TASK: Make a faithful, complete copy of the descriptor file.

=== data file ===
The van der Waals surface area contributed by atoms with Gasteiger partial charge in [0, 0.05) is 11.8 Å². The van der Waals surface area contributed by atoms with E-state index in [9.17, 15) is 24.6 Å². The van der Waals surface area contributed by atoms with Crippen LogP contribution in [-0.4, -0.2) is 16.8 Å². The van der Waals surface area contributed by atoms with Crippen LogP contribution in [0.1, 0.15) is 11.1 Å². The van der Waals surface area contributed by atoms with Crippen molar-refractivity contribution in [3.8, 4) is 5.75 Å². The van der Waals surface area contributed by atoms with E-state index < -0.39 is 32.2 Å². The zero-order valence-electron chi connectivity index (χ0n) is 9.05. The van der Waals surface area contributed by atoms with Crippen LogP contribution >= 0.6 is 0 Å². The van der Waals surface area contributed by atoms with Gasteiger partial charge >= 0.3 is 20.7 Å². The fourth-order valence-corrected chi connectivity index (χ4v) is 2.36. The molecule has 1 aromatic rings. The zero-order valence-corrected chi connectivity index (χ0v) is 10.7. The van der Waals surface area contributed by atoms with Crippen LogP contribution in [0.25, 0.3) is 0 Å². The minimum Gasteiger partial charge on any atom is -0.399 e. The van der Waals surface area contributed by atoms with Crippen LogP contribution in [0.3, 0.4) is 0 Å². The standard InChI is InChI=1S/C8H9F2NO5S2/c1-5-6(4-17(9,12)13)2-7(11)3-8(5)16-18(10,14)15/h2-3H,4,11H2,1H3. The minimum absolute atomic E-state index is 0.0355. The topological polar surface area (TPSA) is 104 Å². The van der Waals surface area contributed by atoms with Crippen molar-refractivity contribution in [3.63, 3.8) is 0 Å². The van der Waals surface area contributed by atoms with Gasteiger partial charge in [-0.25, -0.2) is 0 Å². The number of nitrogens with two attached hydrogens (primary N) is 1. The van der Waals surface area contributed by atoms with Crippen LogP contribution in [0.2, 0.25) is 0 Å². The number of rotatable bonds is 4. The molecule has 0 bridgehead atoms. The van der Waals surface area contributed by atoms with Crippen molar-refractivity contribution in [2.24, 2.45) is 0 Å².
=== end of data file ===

The van der Waals surface area contributed by atoms with Gasteiger partial charge in [0, 0.05) is 11.8 Å². The van der Waals surface area contributed by atoms with E-state index in [9.17, 15) is 24.6 Å². The van der Waals surface area contributed by atoms with Crippen LogP contribution in [-0.4, -0.2) is 16.8 Å². The van der Waals surface area contributed by atoms with Crippen LogP contribution in [0.1, 0.15) is 11.1 Å². The van der Waals surface area contributed by atoms with Crippen molar-refractivity contribution in [3.8, 4) is 5.75 Å². The van der Waals surface area contributed by atoms with E-state index < -0.39 is 32.2 Å². The zero-order valence-electron chi connectivity index (χ0n) is 9.05. The van der Waals surface area contributed by atoms with Crippen LogP contribution >= 0.6 is 0 Å². The van der Waals surface area contributed by atoms with Gasteiger partial charge >= 0.3 is 20.7 Å². The fourth-order valence-corrected chi connectivity index (χ4v) is 2.36. The molecule has 1 aromatic rings. The zero-order valence-corrected chi connectivity index (χ0v) is 10.7. The van der Waals surface area contributed by atoms with Crippen LogP contribution in [0.25, 0.3) is 0 Å². The minimum Gasteiger partial charge on any atom is -0.399 e. The van der Waals surface area contributed by atoms with Crippen LogP contribution in [0.3, 0.4) is 0 Å². The standard InChI is InChI=1S/C8H9F2NO5S2/c1-5-6(4-17(9,12)13)2-7(11)3-8(5)16-18(10,14)15/h2-3H,4,11H2,1H3. The minimum absolute atomic E-state index is 0.0355. The topological polar surface area (TPSA) is 104 Å². The van der Waals surface area contributed by atoms with Crippen molar-refractivity contribution in [3.63, 3.8) is 0 Å². The van der Waals surface area contributed by atoms with Gasteiger partial charge in [-0.25, -0.2) is 0 Å². The number of nitrogens with two attached hydrogens (primary N) is 1. The van der Waals surface area contributed by atoms with Crippen LogP contribution in [0.2, 0.25) is 0 Å². The number of rotatable bonds is 4. The molecule has 0 bridgehead atoms. The van der Waals surface area contributed by atoms with Crippen molar-refractivity contribution in [2.24, 2.45) is 0 Å².